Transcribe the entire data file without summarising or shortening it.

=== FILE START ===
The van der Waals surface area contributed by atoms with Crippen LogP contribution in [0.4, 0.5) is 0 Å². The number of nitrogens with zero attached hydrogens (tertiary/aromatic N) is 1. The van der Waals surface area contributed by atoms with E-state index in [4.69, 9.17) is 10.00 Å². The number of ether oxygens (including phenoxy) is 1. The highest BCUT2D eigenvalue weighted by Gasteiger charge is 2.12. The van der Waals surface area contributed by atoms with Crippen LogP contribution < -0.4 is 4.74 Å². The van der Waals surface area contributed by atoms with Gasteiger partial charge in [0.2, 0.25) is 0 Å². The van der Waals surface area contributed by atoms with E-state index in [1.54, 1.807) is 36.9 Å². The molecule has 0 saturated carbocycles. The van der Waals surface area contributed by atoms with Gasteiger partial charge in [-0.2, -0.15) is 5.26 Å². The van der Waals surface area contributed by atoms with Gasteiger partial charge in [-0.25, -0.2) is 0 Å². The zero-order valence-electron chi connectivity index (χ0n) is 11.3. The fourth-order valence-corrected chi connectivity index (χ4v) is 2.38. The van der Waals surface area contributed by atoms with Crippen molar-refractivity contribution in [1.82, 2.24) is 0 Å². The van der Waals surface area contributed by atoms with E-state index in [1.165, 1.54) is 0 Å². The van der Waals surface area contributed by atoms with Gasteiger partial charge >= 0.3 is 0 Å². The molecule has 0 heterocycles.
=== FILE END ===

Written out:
The van der Waals surface area contributed by atoms with Crippen LogP contribution in [0.4, 0.5) is 0 Å². The number of nitrogens with zero attached hydrogens (tertiary/aromatic N) is 1. The van der Waals surface area contributed by atoms with E-state index in [4.69, 9.17) is 10.00 Å². The number of ether oxygens (including phenoxy) is 1. The highest BCUT2D eigenvalue weighted by Gasteiger charge is 2.12. The van der Waals surface area contributed by atoms with Crippen LogP contribution < -0.4 is 4.74 Å². The van der Waals surface area contributed by atoms with Gasteiger partial charge in [0.2, 0.25) is 0 Å². The van der Waals surface area contributed by atoms with E-state index in [1.54, 1.807) is 36.9 Å². The molecule has 0 saturated carbocycles. The van der Waals surface area contributed by atoms with Gasteiger partial charge in [-0.2, -0.15) is 5.26 Å². The van der Waals surface area contributed by atoms with Gasteiger partial charge in [-0.25, -0.2) is 0 Å². The zero-order valence-electron chi connectivity index (χ0n) is 11.3. The fourth-order valence-corrected chi connectivity index (χ4v) is 2.38. The van der Waals surface area contributed by atoms with Crippen molar-refractivity contribution in [1.82, 2.24) is 0 Å². The van der Waals surface area contributed by atoms with E-state index in [1.165, 1.54) is 0 Å². The van der Waals surface area contributed by atoms with Gasteiger partial charge >= 0.3 is 0 Å². The molecule has 0 heterocycles.